As he has done every year since being elected in 1996, Dupre is pushing a set of bills during the ongoing session that chips dollars off existing sources to bankroll the coast. One such measure creates the Louisiana Coastal Protection and Restoration Financing Corporation, which would allow the state to borrow about $500,000 immediately against an expected increase in oil-and-gas royalties. Another bill would slowly boost the annually-dedicated $25 million from mineral resources for coastal activities, siphoning some cash away from roads. "I know all of that sounds like a lot of money," Dupre tells the committee with a smile, "but remember that the [state's coastal master plan] is $50 or $60 billion."
Directly across from Dupre in the committee room sits the glaring Sen. Joe McPherson, a profoundly mustached Democrat from Rapides Parish ready to pounce with his Mayberry twang. A successful businessman back home in Woodworth, McPherson is a stickler for numbers. He also has a military presence he isn't afraid to use. McPherson has been bearing down on Dupre's funding proposals ' the money, not the concept ' arguing north Louisiana isn't getting a fair shake. "You always take the cream off the top for coastal restoration," he barks at Dupre. "You should be able to build a wall around Montegut with all the money you got. You're not giving up."
The issues that have traditionally set lawmakers from the piney woods of north Louisiana against those from the swamps and bayous of the south amount to an ancient political rivalry ' Protestants in the north, Catholics in the south, conservatives against liberals, urban opposed to rural and so on. In the wake of the 2005 hurricane season, the debate manifested itself in matters of coastal restoration, construction and insurance relief, especially during the legislative session.
With the state's recovery still limping along, the animosity could grow worse before it gets better. Northern lawmakers could become more vocal, creating a legislative civil war over regional funding and priorities. Some coastal lawmakers were clueless last week when dozens of Shreveport residents stormed the Capitol to rally for I-49's northern construction, mainly because they were only tracking the southern portion. Likewise, northerners asked very few questions ' if any at all ' during the session's hearings on the state's landmark plan for the coast. Even Blanco admits the enmity and ignorance is troubling, and could grow increasingly bitter. "There's always that possibility, but that's why I pay attention to the needs of north Louisiana," she says, adding northern priorities hold as much weight on her desk.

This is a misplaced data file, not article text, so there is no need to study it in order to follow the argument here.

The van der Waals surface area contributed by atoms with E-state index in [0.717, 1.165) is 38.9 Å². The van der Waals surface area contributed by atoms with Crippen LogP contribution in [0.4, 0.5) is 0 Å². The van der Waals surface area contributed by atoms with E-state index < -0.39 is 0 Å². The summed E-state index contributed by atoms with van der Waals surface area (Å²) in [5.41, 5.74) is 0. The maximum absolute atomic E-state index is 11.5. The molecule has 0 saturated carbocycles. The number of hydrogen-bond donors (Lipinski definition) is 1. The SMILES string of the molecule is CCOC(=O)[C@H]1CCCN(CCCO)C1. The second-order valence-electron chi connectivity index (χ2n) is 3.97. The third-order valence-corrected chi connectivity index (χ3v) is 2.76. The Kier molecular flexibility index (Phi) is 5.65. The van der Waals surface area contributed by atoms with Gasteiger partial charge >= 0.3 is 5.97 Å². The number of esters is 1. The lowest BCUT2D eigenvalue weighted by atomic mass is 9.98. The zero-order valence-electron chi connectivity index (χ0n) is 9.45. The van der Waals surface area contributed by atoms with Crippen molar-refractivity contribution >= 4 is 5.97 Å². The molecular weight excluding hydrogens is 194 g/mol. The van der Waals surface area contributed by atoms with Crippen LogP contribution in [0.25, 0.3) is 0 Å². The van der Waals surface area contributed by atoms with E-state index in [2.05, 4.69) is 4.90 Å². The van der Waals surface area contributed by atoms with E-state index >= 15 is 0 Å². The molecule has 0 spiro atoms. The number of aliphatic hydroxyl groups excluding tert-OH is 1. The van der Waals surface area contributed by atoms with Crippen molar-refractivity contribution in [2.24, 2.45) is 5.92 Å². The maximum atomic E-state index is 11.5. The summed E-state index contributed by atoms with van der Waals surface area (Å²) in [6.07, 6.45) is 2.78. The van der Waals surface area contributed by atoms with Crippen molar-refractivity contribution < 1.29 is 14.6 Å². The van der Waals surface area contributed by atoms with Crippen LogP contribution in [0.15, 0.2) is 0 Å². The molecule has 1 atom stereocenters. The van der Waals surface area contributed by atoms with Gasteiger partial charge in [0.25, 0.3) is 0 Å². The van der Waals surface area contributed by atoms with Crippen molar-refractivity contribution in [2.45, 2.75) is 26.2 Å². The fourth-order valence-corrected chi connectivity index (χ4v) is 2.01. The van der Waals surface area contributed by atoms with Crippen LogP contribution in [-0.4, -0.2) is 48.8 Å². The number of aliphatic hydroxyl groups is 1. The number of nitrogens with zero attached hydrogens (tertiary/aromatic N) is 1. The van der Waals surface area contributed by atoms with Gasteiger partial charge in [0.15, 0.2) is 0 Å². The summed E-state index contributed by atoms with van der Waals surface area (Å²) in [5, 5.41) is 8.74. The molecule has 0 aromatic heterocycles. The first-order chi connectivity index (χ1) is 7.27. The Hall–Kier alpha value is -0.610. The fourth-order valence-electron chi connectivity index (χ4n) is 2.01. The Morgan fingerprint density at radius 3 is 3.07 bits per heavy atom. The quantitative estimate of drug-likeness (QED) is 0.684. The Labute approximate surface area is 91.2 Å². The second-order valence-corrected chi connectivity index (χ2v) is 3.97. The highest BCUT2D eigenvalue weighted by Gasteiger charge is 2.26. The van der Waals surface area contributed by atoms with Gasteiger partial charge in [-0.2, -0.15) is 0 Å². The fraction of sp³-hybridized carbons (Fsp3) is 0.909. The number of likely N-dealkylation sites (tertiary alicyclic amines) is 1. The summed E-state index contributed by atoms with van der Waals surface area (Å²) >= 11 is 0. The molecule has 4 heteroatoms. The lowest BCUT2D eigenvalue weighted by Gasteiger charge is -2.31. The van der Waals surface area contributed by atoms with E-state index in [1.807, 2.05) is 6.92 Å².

The territorial grudge match resurfaced again when both chambers of the Legislature voted on bills to ease the burden caused by ever-increasing insurance rates, especially for hurricane-prone parishes. House Bill 962 by Rep. J.P. Morrell, a New Orleans Democrat, proposes to cut the rates that Louisiana Citizens Property Insurance Corp. charges to policyholders in parishes with a majority of residents using the state-run insurer of last resort. In short, there would be very little relief for residents above the Mississippi line. "People in north Louisiana, which no one seems to care about, are paying higher rates than anyone," argues Rep. Rick Farrar, a Pineville Democrat.
Meanwhile, Senate Bill 242 by Sen. Walter Boasso, D-Arabi, would establish $500 million in refundable tax credits aimed at residents and businesses still recovering from the 2005 hurricane season, or those forever preparing for the next disaster. Some worry the bill will position Citizens to actually become more competitive, forcing up rates for parishes with fewer policyholders. "(The legislation) is an incentive to get more and more with Citizens," says Rep. Kay Kellogg Katz, a Monroe Republican.
On the community level, where sentiment becomes action, Dr. Jeffrey D. Sadow, an associate professor of political science at Louisiana State University in Shreveport, says "barely anyone up here even knows all those different bills are out there," but voters in the region are scrutinizing funding for roads like I-49. There has also been a bit of grumbling amongst local officials, he says, over the state's new building codes, which impose stricter guidelines on every parish, whether they border Texas or saltwater. "'Why should we have to pay for everyone else?' is one of the questions I hear," Sadow says.